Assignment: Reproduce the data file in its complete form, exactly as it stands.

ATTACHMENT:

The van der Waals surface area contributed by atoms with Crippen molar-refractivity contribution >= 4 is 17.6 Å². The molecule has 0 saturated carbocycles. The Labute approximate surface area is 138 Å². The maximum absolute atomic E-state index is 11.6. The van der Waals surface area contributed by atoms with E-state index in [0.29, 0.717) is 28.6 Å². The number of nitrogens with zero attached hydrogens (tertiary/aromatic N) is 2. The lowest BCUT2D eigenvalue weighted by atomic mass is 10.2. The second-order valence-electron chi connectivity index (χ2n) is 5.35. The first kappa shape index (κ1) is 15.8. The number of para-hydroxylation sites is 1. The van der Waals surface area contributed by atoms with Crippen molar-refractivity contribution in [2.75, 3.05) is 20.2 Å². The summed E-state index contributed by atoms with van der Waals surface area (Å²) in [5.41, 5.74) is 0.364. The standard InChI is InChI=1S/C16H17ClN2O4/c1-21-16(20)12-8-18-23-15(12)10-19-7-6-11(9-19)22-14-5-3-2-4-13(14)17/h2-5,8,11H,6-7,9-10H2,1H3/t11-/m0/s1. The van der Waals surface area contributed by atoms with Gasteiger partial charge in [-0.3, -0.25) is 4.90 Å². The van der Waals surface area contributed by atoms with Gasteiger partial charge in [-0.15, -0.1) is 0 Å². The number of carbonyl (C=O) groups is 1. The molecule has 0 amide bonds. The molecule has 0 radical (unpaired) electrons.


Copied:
The van der Waals surface area contributed by atoms with Crippen molar-refractivity contribution >= 4 is 17.6 Å². The molecule has 0 saturated carbocycles. The Labute approximate surface area is 138 Å². The maximum absolute atomic E-state index is 11.6. The van der Waals surface area contributed by atoms with E-state index in [0.29, 0.717) is 28.6 Å². The number of nitrogens with zero attached hydrogens (tertiary/aromatic N) is 2. The lowest BCUT2D eigenvalue weighted by atomic mass is 10.2. The second-order valence-electron chi connectivity index (χ2n) is 5.35. The first kappa shape index (κ1) is 15.8. The number of para-hydroxylation sites is 1. The van der Waals surface area contributed by atoms with Crippen molar-refractivity contribution in [2.75, 3.05) is 20.2 Å². The summed E-state index contributed by atoms with van der Waals surface area (Å²) in [5.41, 5.74) is 0.364. The standard InChI is InChI=1S/C16H17ClN2O4/c1-21-16(20)12-8-18-23-15(12)10-19-7-6-11(9-19)22-14-5-3-2-4-13(14)17/h2-5,8,11H,6-7,9-10H2,1H3/t11-/m0/s1. The van der Waals surface area contributed by atoms with Gasteiger partial charge in [-0.3, -0.25) is 4.90 Å². The van der Waals surface area contributed by atoms with Gasteiger partial charge in [-0.15, -0.1) is 0 Å². The number of carbonyl (C=O) groups is 1. The molecule has 0 amide bonds. The molecule has 0 radical (unpaired) electrons.